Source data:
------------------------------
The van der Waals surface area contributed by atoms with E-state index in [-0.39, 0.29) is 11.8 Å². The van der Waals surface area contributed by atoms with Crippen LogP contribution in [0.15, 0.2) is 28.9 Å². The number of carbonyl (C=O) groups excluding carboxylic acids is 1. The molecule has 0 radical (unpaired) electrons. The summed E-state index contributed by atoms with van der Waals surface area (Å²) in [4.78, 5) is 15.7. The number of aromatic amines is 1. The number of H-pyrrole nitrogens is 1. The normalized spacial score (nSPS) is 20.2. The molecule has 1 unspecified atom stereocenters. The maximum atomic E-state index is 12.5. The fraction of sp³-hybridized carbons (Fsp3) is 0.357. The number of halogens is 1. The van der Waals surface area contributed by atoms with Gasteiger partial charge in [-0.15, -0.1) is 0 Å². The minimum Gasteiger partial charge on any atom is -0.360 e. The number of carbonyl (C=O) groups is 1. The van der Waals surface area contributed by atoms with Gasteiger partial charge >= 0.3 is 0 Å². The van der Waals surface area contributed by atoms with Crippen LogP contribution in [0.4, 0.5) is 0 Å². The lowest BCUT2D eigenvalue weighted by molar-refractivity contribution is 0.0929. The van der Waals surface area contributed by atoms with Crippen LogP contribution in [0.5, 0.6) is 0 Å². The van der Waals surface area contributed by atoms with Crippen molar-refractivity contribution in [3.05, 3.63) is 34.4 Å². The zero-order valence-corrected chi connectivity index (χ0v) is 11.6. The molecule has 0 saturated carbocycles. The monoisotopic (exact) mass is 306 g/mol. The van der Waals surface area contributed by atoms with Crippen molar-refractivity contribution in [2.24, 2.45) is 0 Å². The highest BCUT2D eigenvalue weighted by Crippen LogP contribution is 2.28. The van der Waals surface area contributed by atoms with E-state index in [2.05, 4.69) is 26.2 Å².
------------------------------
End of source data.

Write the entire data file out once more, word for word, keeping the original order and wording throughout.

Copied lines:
The van der Waals surface area contributed by atoms with E-state index in [-0.39, 0.29) is 11.8 Å². The van der Waals surface area contributed by atoms with Crippen LogP contribution in [0.15, 0.2) is 28.9 Å². The number of carbonyl (C=O) groups excluding carboxylic acids is 1. The molecule has 0 radical (unpaired) electrons. The summed E-state index contributed by atoms with van der Waals surface area (Å²) in [4.78, 5) is 15.7. The number of aromatic amines is 1. The number of H-pyrrole nitrogens is 1. The normalized spacial score (nSPS) is 20.2. The molecule has 1 unspecified atom stereocenters. The maximum atomic E-state index is 12.5. The fraction of sp³-hybridized carbons (Fsp3) is 0.357. The number of halogens is 1. The van der Waals surface area contributed by atoms with Gasteiger partial charge in [-0.15, -0.1) is 0 Å². The minimum Gasteiger partial charge on any atom is -0.360 e. The number of carbonyl (C=O) groups is 1. The van der Waals surface area contributed by atoms with Gasteiger partial charge >= 0.3 is 0 Å². The van der Waals surface area contributed by atoms with Crippen LogP contribution in [0.4, 0.5) is 0 Å². The lowest BCUT2D eigenvalue weighted by molar-refractivity contribution is 0.0929. The van der Waals surface area contributed by atoms with Crippen LogP contribution in [0.5, 0.6) is 0 Å². The van der Waals surface area contributed by atoms with Crippen molar-refractivity contribution in [3.05, 3.63) is 34.4 Å². The zero-order valence-corrected chi connectivity index (χ0v) is 11.6. The molecule has 0 saturated carbocycles. The monoisotopic (exact) mass is 306 g/mol. The van der Waals surface area contributed by atoms with Crippen molar-refractivity contribution in [2.24, 2.45) is 0 Å². The highest BCUT2D eigenvalue weighted by Crippen LogP contribution is 2.28. The van der Waals surface area contributed by atoms with E-state index in [2.05, 4.69) is 26.2 Å².